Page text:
Noodles and a long wait: post modern dining


EVEN ITS founders had only modest hopes for Wagamama, a Japanese noodle bar in an obscure London side street, when it opened in 1992. With its austere decor, bright lights, no-coffee, no-puddings, no-smoking policy, it seemed doubtful that even the Japanese would want to frequent the place for long.
Yet now its popularity is such that noodles are being feted as the food of the Nineties. Wagamama plans four more London branches plus one in Paris, and maybe even one in Japan. Judging by the lengthy queues outside the Bloomsbury basement premises every night and at lunchtime, the demand for stir-fry noodles and noodle soup is insatiable. Despite speedy service, and a daily tally of 1,200 meals (400 lunch; 800 dinner) a day, Wagamama can hardly cope with demand. ‘We are losing customers because of the tailback,’ says marketing manager Pauline Price.

One night last week a constant 50-strong queue seemed remarkably placid as they lined Streatham Street. Only one out of 20 arrivals departed. Another looked doubtful but a young man who was just leaving chirped consolingly at him: ‘It’s OK. It moves amazingly quickly.’ And it does. After 10 minutes you have a drink in your hand as you wait on the stairs, 10 minutes after that you sit down to a vast bowl of steaming noodle soup, costing pounds 4.50. The chefs get through 100 kilos of noodles a day.

The restaurant’s success stems from more than just an increasing desire among Westerners for Japanese food. The first Japanese restaurants in London were set up in 1969 and still suffer from a traditional British suspicion of raw fish. Wagamama’s success is due to a skilful Westernising of the food on offer; and what Mog Morishima, 29, design director of Wagamama Ltd, calls, rather blushingly, ‘the creation of a post-modern culture in eating’.

‘It was quite obvious to us,’ he says, (‘us’ being the four bright twentysomethings – two English and two Japanese – who formed Wagamama Ltd in 1992) ‘that there was a gap in the British market. Anybody who had lived in Japan would have recognised it instantly. Apart from a need for good, cheap, healthy fast food, the British had not yet developed the concept of commercial design. Wagamama is supposed to be more subliminal than McDonald’s – the concept is far more complex than the red- and-gold arches.’

The design is minimalist. Customers sit at long wooden tables and benches like students in their college dining- room. In fact, so many are students it easily could be a college dining-room. The few 30- plus oldies, especially those in pin-stripes in the evening (at lunchtime it is acceptable), squirm uncomfortably.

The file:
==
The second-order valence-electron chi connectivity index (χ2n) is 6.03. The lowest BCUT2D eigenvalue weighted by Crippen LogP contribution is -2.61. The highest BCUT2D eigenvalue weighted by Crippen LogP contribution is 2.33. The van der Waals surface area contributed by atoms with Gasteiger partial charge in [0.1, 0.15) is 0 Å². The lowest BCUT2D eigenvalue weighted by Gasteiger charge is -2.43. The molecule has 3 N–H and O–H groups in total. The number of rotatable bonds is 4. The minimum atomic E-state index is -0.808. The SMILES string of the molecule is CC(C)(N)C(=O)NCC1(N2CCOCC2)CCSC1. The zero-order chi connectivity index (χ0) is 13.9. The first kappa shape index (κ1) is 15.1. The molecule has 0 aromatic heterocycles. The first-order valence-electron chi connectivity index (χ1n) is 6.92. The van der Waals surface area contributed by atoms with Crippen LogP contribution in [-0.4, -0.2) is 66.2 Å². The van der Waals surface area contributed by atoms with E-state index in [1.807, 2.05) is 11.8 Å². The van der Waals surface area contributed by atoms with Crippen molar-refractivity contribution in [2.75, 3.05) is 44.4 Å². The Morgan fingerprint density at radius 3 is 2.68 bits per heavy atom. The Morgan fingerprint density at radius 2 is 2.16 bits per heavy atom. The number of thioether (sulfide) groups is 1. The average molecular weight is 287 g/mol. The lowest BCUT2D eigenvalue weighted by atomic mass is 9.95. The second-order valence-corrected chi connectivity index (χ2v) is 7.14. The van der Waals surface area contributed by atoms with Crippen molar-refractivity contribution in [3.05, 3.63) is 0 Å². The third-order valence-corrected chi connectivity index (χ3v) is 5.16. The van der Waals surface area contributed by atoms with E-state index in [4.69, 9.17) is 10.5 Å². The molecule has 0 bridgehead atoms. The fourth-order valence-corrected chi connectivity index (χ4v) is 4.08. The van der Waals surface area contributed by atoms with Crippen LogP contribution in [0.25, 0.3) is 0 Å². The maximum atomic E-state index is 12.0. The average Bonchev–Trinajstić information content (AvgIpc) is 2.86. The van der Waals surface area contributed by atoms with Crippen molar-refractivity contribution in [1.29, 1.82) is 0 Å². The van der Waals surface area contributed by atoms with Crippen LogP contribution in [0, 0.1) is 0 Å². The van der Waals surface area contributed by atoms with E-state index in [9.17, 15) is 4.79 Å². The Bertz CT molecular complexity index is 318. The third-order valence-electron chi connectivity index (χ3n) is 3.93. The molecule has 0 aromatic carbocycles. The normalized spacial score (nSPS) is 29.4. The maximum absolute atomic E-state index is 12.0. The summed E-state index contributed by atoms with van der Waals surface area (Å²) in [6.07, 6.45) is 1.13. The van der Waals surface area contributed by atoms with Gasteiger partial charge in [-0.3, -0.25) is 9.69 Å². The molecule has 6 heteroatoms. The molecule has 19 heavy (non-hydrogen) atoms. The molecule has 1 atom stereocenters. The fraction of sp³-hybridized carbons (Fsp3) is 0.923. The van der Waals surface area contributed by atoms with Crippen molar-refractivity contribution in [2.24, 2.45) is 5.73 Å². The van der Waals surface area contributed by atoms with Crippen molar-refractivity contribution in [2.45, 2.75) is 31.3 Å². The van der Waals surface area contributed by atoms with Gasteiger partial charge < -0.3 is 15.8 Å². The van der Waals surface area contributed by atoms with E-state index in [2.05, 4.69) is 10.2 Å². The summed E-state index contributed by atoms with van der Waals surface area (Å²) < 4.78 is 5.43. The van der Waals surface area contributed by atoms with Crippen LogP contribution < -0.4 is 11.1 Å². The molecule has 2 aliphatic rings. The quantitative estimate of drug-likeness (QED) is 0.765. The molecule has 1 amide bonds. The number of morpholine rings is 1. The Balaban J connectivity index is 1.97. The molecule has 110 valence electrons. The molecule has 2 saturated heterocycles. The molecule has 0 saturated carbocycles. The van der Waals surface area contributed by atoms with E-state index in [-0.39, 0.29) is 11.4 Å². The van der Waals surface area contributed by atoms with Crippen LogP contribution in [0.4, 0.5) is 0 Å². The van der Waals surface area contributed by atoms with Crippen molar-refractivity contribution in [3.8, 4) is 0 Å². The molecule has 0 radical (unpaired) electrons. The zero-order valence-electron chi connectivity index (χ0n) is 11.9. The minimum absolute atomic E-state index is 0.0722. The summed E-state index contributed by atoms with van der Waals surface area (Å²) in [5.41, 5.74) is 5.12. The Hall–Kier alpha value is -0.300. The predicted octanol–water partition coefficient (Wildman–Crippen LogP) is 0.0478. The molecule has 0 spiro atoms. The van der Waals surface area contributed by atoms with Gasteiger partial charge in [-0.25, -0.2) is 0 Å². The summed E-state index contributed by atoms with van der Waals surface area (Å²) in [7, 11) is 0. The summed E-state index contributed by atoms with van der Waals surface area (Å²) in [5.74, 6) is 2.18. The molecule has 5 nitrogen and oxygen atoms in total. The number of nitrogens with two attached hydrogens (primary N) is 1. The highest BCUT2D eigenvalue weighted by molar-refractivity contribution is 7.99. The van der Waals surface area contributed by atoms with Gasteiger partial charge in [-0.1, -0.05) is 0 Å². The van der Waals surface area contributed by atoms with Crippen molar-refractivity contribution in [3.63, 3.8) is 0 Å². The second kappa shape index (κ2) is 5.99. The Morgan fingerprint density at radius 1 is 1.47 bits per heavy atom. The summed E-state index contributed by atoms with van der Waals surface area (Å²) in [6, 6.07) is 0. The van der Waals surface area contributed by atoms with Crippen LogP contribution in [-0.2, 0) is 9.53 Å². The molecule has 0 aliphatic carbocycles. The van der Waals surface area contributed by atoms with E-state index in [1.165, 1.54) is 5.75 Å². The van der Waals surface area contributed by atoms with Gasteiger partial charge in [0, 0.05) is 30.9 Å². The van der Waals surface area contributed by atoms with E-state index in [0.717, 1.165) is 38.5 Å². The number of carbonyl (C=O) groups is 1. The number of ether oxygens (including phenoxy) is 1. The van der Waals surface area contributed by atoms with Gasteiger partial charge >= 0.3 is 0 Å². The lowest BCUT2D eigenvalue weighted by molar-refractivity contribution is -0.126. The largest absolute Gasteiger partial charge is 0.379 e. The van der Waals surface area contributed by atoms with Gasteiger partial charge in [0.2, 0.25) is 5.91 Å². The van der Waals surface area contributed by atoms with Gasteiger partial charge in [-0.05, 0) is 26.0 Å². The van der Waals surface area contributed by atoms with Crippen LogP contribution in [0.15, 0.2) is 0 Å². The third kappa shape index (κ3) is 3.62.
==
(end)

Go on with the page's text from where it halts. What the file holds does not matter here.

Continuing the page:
The new Wagamamas will look different though. ‘We want to destroy the idea that fast-food restaurants need to be generic,’ says Mr Morishima. Details and locations are still secret, but the likely areas are studenty neighbourhoods such as Notting Hill or Camden.

One fixture is the hi-tech computerised ordering system, largely responsible for the quick turnover – the average time per meal is 45 minutes. The waiters punch your order into a machine that resembles a calculator and it is logged straight into a terminal in the kitchen.

Only 5 per cent of the clientele is Japanese. ‘We are different from the other ramen bars in London,’ explains Mr Morishima ‘because we have westernised our food to a certain extent – although the core is Japanese. Real Japanese ramen, though, is made with pork stock and is quite fatty, whereas we use chicken stock; our noodles, too, are different.’

Wagamama may well be the only restaurant in London to include on its menu details of a Japanese management technique widely used in industry. Their ‘kaizen’ philosphy aims for continuous improvement and comes from listening and adapting to staff and customers. Examples are the questionnaires available for the queueing masses and a medley of international chefs are employed ‘for inspiration’. Kaizen also operates in subtle ways. All the 60 staff wear Aids- awareness ribbons and there is a basket of them at the entrance. ‘When we opened we had a lot of gay customers,’ explains Mr Morishima. ‘It is part of our young post-modernist outlook; actually it’s also a way of saying thank you.’

Evidence of wider noodle- mania is growing. Wagamama’s expansion follows the opening last year of Europe’s first Japanese superstore, the Yaohan Plaza in Colindale in north London. In a few hours last Sunday pounds 6,000-worth of noodles were sold – and many customers were not Japanese.

As Rory Ross of Tatler puts it: ‘Noodles are the food of the Nineties. They are far more politically correct than chips (no class connotations); they are healthier; less labour-demanding (no chopping); and – best of all – you don’t have to wash up knives and forks afterwards.’

(Photograph omitted)